Sillage and projection are often use to describe the strength of a fragrance. While related, they are not synonyms. When you hear silage, think of the cartoon character Pepe Le Pew and the scent trail he leaves behind. Projection is the bubble or cloud of smell around you as you stand still.
The idea that a fragrance is for men or women is a marketing construct. Guys will not sprout breasts if they put on a woman’s fragrance and girls will not start growing a beard if they put on a man’s fragrance. Cultural norms and lifetime experiences affect how we perceive fragrance. People often joke that if a girl wants to attract a guy, they should smell like what guys want (e.g. pizza, beer, new cars, and money). I’ve noticed that traditional female fragrance notes include florals, fruits, vanilla, and candied notes. Traditional male notes include leather, vetiver, tobacco, woods, and lavender. Of course, fragrances aimed toward either gender often carry a wide variety of notes.
The question to ask yourself is whether you want to wear a fragrance that you enjoy, a fragrance that attracts other people, or a scent that does a combination of both.
Fragrance is enjoyed by your senses, just like music. And as music is made up of notes, so are fragrances.
Top Notes – When you first smell a fragrance, you get a big whiff of the top notes. These are often lighter and might go away quickly- or stick around. A lot of fragrances are designed with strong top notes to attract you with a great first impression.
Middle Notes – As the top notes start to fade, the middle (or heart notes) will start to appear. This is the main portion of a fragrance’s span.
Base notes – These are the richer, heavier scents that appear further into the development of a fragrance (usually more than 30 minutes). The staying power of base notes can last many hours.
To further the musical analogy, the topnotes are like the prelude/overture, while the middle and base notes are the main piece of music.
Fragrances smell differently based on your natural body chemistry. What may smell really great on your friend might go horribly wrong on you. Before buying a new fragrance you should always test it on your skin. Be wary of Sales Associates (SA), who hand you a card and then push you to buy it. On the card, you will smell the top notes on a piece of paper or cardboard – it might smell quite differently on your skin.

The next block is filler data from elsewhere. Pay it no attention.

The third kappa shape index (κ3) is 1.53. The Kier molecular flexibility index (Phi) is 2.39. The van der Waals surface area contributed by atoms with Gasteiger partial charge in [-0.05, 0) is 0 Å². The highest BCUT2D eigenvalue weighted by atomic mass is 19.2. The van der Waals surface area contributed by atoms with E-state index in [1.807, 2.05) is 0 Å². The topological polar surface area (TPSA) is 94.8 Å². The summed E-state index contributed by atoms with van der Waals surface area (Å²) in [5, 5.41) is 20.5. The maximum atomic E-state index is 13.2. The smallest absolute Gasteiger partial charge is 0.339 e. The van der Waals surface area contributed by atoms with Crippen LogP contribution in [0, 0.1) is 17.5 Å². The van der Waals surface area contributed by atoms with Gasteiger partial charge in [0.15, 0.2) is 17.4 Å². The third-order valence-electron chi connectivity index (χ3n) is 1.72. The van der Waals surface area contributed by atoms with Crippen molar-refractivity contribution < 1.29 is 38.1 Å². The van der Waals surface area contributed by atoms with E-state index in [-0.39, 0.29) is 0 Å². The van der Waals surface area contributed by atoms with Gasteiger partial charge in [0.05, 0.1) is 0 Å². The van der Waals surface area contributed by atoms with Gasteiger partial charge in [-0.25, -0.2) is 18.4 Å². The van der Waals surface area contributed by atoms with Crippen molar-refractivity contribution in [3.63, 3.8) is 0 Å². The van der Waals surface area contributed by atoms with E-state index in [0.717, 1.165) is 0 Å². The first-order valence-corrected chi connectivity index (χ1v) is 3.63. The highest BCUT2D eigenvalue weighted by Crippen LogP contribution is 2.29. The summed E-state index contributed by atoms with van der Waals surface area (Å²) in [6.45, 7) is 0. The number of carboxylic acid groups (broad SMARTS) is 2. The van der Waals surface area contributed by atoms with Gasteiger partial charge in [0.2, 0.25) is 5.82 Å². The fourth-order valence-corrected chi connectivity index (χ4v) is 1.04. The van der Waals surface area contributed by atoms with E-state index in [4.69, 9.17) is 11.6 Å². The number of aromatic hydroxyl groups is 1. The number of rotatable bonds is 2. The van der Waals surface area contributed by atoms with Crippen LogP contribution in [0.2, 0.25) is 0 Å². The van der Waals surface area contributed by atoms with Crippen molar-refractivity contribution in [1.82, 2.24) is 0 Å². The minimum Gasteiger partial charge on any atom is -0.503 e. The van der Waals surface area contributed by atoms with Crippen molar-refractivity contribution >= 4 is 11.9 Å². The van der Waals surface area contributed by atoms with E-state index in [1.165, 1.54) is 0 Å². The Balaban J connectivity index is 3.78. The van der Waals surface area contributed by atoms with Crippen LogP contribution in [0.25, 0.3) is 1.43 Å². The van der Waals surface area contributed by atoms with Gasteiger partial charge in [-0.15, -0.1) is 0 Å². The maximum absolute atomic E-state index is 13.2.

If you are smelling a lot of fragrances at once, be sure to take breaks and sniff coffee beans to cleanse your palate. This is similar to eating bread and water between tasting wines, or eating a small sorbet between courses of a fine dining meal.
After you’ve sniffed a lot of cards, you can move on to skin testing. When testing, make sure you start with clean skin as any remnants of other fragrance may interfere with the new one. Spray at least 4 inches from the skin so that the liquid disperses evenly, rather than puddles. Do not rub the skin area as this doesn’t help to settle the scent, it simple introduces more of your body oil into it. If you smell instantly, you might get a rush of the carrier liquid (alcohol) and not much of the actual fragrance. Let it settle for a minute and then sniff. Go about your business and check every 10-15 minutes to see how the scent develops. Think about whether the scent is linear (stays the same) or how it progresses (top notes to middle notes to base notes).
You can also ask for a sample of the fragrance to take home with you and wear for a few days. Note that dabbing from a vial will probably smell differently than a spray.
If there are fragrances you want to sample which are not available in your local area, you might consider contacting the perfume company for a sample, looking for samples on message boards, or purchasing a small decant from a credible source (like the Perfumed Court).